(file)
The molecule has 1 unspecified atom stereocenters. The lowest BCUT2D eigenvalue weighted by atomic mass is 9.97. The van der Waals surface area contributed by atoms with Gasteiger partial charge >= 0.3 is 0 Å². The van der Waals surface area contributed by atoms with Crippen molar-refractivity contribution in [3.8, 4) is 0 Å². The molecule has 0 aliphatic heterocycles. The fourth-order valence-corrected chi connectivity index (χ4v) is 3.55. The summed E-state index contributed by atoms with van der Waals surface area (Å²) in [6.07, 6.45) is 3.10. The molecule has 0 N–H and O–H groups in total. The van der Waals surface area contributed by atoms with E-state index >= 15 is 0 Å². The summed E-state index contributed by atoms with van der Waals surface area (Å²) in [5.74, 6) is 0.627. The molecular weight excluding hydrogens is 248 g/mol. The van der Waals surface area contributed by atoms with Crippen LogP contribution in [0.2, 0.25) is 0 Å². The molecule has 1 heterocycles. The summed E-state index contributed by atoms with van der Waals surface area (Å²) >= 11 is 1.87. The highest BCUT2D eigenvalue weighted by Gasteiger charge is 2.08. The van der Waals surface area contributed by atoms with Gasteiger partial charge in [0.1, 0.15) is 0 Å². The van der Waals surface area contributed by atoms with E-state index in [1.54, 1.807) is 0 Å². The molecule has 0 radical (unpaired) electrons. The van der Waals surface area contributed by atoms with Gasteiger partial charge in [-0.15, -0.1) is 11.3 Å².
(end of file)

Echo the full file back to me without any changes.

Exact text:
The molecule has 1 unspecified atom stereocenters. The lowest BCUT2D eigenvalue weighted by atomic mass is 9.97. The van der Waals surface area contributed by atoms with Gasteiger partial charge >= 0.3 is 0 Å². The van der Waals surface area contributed by atoms with Crippen molar-refractivity contribution in [3.8, 4) is 0 Å². The molecule has 0 aliphatic heterocycles. The fourth-order valence-corrected chi connectivity index (χ4v) is 3.55. The summed E-state index contributed by atoms with van der Waals surface area (Å²) in [6.07, 6.45) is 3.10. The molecule has 0 N–H and O–H groups in total. The van der Waals surface area contributed by atoms with E-state index >= 15 is 0 Å². The summed E-state index contributed by atoms with van der Waals surface area (Å²) in [5.74, 6) is 0.627. The molecular weight excluding hydrogens is 248 g/mol. The van der Waals surface area contributed by atoms with Crippen LogP contribution in [0.2, 0.25) is 0 Å². The molecule has 1 heterocycles. The summed E-state index contributed by atoms with van der Waals surface area (Å²) >= 11 is 1.87. The highest BCUT2D eigenvalue weighted by Gasteiger charge is 2.08. The van der Waals surface area contributed by atoms with Gasteiger partial charge in [0.1, 0.15) is 0 Å². The van der Waals surface area contributed by atoms with E-state index in [1.54, 1.807) is 0 Å². The molecule has 0 radical (unpaired) electrons. The van der Waals surface area contributed by atoms with Gasteiger partial charge in [-0.15, -0.1) is 11.3 Å².